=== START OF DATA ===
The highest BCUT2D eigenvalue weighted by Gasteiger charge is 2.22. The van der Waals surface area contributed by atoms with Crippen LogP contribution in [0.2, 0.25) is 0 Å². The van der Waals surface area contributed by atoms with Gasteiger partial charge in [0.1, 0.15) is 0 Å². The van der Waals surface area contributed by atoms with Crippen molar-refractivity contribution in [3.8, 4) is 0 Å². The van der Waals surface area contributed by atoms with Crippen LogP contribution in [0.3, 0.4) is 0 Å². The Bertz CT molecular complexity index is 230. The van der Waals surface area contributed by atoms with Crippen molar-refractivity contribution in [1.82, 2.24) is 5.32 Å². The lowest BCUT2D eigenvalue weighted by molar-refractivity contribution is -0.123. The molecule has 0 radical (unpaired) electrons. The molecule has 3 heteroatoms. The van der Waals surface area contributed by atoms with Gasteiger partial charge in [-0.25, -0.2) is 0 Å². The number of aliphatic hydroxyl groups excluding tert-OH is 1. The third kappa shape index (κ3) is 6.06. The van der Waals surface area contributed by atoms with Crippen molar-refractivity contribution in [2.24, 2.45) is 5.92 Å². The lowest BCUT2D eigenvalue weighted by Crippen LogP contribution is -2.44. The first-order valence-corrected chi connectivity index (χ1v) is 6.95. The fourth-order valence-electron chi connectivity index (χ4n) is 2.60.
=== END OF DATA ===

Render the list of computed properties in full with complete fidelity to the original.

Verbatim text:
The highest BCUT2D eigenvalue weighted by Gasteiger charge is 2.22. The van der Waals surface area contributed by atoms with Crippen LogP contribution in [0.2, 0.25) is 0 Å². The van der Waals surface area contributed by atoms with Gasteiger partial charge in [0.1, 0.15) is 0 Å². The van der Waals surface area contributed by atoms with Crippen molar-refractivity contribution in [3.8, 4) is 0 Å². The van der Waals surface area contributed by atoms with Crippen LogP contribution in [0.3, 0.4) is 0 Å². The Bertz CT molecular complexity index is 230. The van der Waals surface area contributed by atoms with Crippen molar-refractivity contribution in [1.82, 2.24) is 5.32 Å². The lowest BCUT2D eigenvalue weighted by molar-refractivity contribution is -0.123. The molecule has 0 radical (unpaired) electrons. The molecule has 3 heteroatoms. The van der Waals surface area contributed by atoms with Gasteiger partial charge in [-0.25, -0.2) is 0 Å². The number of aliphatic hydroxyl groups excluding tert-OH is 1. The third kappa shape index (κ3) is 6.06. The van der Waals surface area contributed by atoms with Crippen molar-refractivity contribution in [2.24, 2.45) is 5.92 Å². The lowest BCUT2D eigenvalue weighted by Crippen LogP contribution is -2.44. The first-order valence-corrected chi connectivity index (χ1v) is 6.95. The fourth-order valence-electron chi connectivity index (χ4n) is 2.60.